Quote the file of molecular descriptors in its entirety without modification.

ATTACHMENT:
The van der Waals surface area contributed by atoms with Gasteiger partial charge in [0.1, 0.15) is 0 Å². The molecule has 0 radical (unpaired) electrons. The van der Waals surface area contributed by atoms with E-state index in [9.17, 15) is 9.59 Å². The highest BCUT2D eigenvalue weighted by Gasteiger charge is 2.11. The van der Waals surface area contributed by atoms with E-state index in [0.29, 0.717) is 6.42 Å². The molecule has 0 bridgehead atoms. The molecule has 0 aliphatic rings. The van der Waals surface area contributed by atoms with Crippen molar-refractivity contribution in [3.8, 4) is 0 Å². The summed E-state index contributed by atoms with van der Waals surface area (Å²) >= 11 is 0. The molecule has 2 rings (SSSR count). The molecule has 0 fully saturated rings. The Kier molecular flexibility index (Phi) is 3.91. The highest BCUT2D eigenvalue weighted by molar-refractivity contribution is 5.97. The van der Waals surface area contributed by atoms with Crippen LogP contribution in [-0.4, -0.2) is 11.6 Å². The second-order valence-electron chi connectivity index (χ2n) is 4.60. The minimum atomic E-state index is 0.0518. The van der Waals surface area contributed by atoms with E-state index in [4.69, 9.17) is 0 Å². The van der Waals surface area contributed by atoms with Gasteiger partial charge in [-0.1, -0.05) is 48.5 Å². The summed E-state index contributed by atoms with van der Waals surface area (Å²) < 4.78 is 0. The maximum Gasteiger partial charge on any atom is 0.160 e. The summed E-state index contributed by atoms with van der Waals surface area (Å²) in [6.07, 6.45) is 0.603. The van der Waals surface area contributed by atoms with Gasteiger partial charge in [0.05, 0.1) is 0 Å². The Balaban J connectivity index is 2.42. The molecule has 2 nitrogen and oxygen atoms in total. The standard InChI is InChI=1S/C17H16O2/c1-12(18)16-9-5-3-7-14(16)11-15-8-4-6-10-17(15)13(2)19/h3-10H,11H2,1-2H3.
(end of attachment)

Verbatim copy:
The van der Waals surface area contributed by atoms with Gasteiger partial charge in [0.1, 0.15) is 0 Å². The molecule has 0 radical (unpaired) electrons. The van der Waals surface area contributed by atoms with E-state index in [9.17, 15) is 9.59 Å². The highest BCUT2D eigenvalue weighted by Gasteiger charge is 2.11. The van der Waals surface area contributed by atoms with E-state index in [0.29, 0.717) is 6.42 Å². The molecule has 0 bridgehead atoms. The molecule has 0 aliphatic rings. The van der Waals surface area contributed by atoms with Crippen molar-refractivity contribution in [3.8, 4) is 0 Å². The summed E-state index contributed by atoms with van der Waals surface area (Å²) >= 11 is 0. The molecule has 2 rings (SSSR count). The molecule has 0 fully saturated rings. The Kier molecular flexibility index (Phi) is 3.91. The highest BCUT2D eigenvalue weighted by molar-refractivity contribution is 5.97. The van der Waals surface area contributed by atoms with Crippen LogP contribution in [-0.4, -0.2) is 11.6 Å². The second-order valence-electron chi connectivity index (χ2n) is 4.60. The minimum atomic E-state index is 0.0518. The van der Waals surface area contributed by atoms with E-state index in [4.69, 9.17) is 0 Å². The van der Waals surface area contributed by atoms with Gasteiger partial charge in [-0.1, -0.05) is 48.5 Å². The summed E-state index contributed by atoms with van der Waals surface area (Å²) < 4.78 is 0. The maximum Gasteiger partial charge on any atom is 0.160 e. The summed E-state index contributed by atoms with van der Waals surface area (Å²) in [6.07, 6.45) is 0.603. The van der Waals surface area contributed by atoms with Gasteiger partial charge in [0.05, 0.1) is 0 Å². The Balaban J connectivity index is 2.42. The molecule has 2 nitrogen and oxygen atoms in total. The standard InChI is InChI=1S/C17H16O2/c1-12(18)16-9-5-3-7-14(16)11-15-8-4-6-10-17(15)13(2)19/h3-10H,11H2,1-2H3.